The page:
The Fourth Side of the Triangle was one of the ghost-written Queen novels: it was written by Avram Davidson based on an extended outline by, and also edited by the Queen cousins. It was also turned into the pilot film Too Many Suspects of the excellent Ellery Queen TV series starring Jim Hutton. In fact, I like the Too Many Suspects version better than the original novel version. Both versions are not particularly inspiring stories, but there are quite some setting changes between the two. The ending of the original novel however is just disappointing: a deus-ex-machina just pages before the ending leads to the solution and basically everything you've read feels like a waste of time because if a decisive clue is coming falling out of the sky anyway, at least do it right away after the murder and don't try to fill up time with plot developments that prove to be useless. This is luckily changed in Too Many Suspects and while still a bit shakey on the question if it's completely fair, it's doing a lot better than the novel and looking at the whole of things (for example, the new solution ties in wonderfully with the TV/radio setting often utilized in the Ellery Queen TV shows), I think Too Many Suspects is the superior version.

I knew from the start that I wouldn't find The Greek Coffin Mystery-quality mystery novels in these remaining three Queens, but I have to say, I was quite surprised by Face to Face. The rest isn't really must-read material, unless you're trying to go through all of Queen. Anyway, that was it for today and so long Queen, thanks for all the fish.


  1. Congrats on finishing the Queen novels! I still have a long way to go, but I gather that those after the 'Nationality' novels just aren't as good. I don't think I've read a review from you on either 'Origin of Evil', 'Calamity Town' or 'Ten Days' Wonder'... Might be my fuzzy memory - or do they fall under the category of 'not worth reading'?

    1. My sincere condolences on finishing the Ellery Queen series. I know what EQ meant to you, but there are still a ton of anthologies that appeared under the Ellery Queen byline, if you really want to be a completist. And have you read the posthumous collection The Tragedy of Errors?

      I barely remember anything about Face to Face, which is generally considered to be one of the best from the last half dozen EQ novels, but remember Fourth Side and Last Woman better than that one.

      In case you overlooked A Fine and Private Place... don’t bother... it’s one of the worst EQ novels.

    2. @Jonathan: Note that I haven't /reviewed/ all the Queen series on this blog; I had read a great number before starting this blog and I think I've only revisited the nationality series for reviewing purposes.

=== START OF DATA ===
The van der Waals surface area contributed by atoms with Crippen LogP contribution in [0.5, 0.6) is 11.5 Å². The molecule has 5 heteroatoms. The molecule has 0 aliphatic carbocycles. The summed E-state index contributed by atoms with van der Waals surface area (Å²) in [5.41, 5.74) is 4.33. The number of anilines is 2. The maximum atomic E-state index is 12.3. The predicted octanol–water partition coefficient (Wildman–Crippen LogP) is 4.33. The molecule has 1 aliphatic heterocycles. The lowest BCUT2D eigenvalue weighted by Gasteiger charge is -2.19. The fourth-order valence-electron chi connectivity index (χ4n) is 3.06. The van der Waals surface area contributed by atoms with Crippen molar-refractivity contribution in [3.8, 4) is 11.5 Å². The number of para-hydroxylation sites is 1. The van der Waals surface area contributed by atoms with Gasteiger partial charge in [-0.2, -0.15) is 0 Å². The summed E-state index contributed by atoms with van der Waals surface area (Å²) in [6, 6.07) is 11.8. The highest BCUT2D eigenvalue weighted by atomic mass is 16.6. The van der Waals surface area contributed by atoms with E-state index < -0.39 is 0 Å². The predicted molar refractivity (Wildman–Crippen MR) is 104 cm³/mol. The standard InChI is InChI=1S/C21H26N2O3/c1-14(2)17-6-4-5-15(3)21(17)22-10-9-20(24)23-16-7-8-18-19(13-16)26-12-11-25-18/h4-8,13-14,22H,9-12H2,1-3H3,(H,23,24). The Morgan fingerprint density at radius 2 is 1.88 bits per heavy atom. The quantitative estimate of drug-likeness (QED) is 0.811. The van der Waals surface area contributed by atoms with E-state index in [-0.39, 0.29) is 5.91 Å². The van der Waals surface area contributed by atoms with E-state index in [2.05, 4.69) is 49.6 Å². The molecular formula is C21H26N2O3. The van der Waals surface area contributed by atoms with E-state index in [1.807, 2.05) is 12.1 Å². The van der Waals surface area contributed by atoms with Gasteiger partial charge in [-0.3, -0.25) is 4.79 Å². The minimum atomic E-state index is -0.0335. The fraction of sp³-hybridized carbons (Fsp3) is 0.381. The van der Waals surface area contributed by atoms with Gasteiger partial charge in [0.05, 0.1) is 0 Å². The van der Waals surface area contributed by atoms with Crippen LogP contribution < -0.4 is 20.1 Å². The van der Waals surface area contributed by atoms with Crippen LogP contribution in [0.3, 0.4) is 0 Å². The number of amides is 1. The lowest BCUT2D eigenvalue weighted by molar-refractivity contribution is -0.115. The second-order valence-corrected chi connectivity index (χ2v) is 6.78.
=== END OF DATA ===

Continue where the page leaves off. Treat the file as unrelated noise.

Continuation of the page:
I quite like "The Origin of Evil" and "Ten Day's Wonder" and think definitely they're worth reading. The latter especially is rather impressive because it's actually quite nuts (in a good way).

      @TomCat: "The Tragedy of Errors" was strangely enough one of the earlier Queens I read! I remember very little of "A Fine and Private Place", which probably means it wasn't good, but IIRC, there's something neat done with the name of the murderer

  2. Congratulations on finishing the Queen novels! I've read a few of them, but I doubt I'll ever complete the entire oeuvre. I remember enjoying Face to Face, but I haven't read the other two. Might check out The Last Woman in His Life--the premise sounds kinda interesting.

    Are you planning to read the EQ anthologies? I remember quite liking The Adventures of Ellery Queen.

    1. All the short story collections by Queen were excellent. In fact, I think they deserve much more attention than they have nowadays (then again, I too seldom refer to them). The first two in particular, "Adventures" and "New Adventures" are really great. Of the Queen anthologies, I've only read "Ellery Queen's Japanese Golden Dozen" (aaaand that was rather easy to guess, I think).

      I might perhaps re-read the Queens I haven't reviewed on the blog (to review), but not in the near future.

  3. You should do a review of Calamity Town. H.R.F. Keating picked that has one of the 100 greatest detective novels published prior to 1987. The one downside to it is that it reminds me what you said in your earlier review of Cat of Many Tails. The Ellery of the first ten novels would not be as slow to pick up on the solution.

    1. I always think I read a different Calamity Town than other people, because i know it's very well-regarded everywhere, but it made next-to-to impression on me. I can't even remember what it's about (and you'd think that if I had really enjoyed it, I'd remember at least something about it). Perhaps I should re-read it some time, just to be sure...

    2. To some degree I understand how you feel. While it is well written I do not think it quite rates as a classic. The characters are not as deep as some people claim.

      And the fact that the solution was not suspected earlier....,there is a theory that the Ellery Queen up to Halfway House but before Door Between was the older brother of the character of the later books. J.J. McWhatever did not change the name when he wrote up the adventures the younger brother. You can almost imagine the older Ellery mocking his younger brother for seeing the solution sooner.

    3. I actually did reread the book last week (still thinking about whether I'll write a review). The portrayal of Wrightville and its inhabitants and an involved Ellery certainly feel fresh for the series, but it's utterly amazing that the Ellery who solved all those earlier mysteries is having trouble for months with this mystery. The 'misunderstanding' that makes up for the core of the mystery in particular is something Ellery should've seen through immediately.

    4. This comment has been removed by a blog administrator.

    5. The comment above by Anonymous contained a spoiler, so I deleted it just in case other people might peek here. I repost Anynomous' comment below, having swapped out the spoiler with "X"

      Anonymous December 3, 2015 at 11:16 PM
      Very true. I suspected who "X" really was right away. That is another angle to the story that is shocking that no one suspected.

    6. Technically Ellery and the sister do suspect who X is but their reason dismissing it was weak. He should have seen the flaw sooner.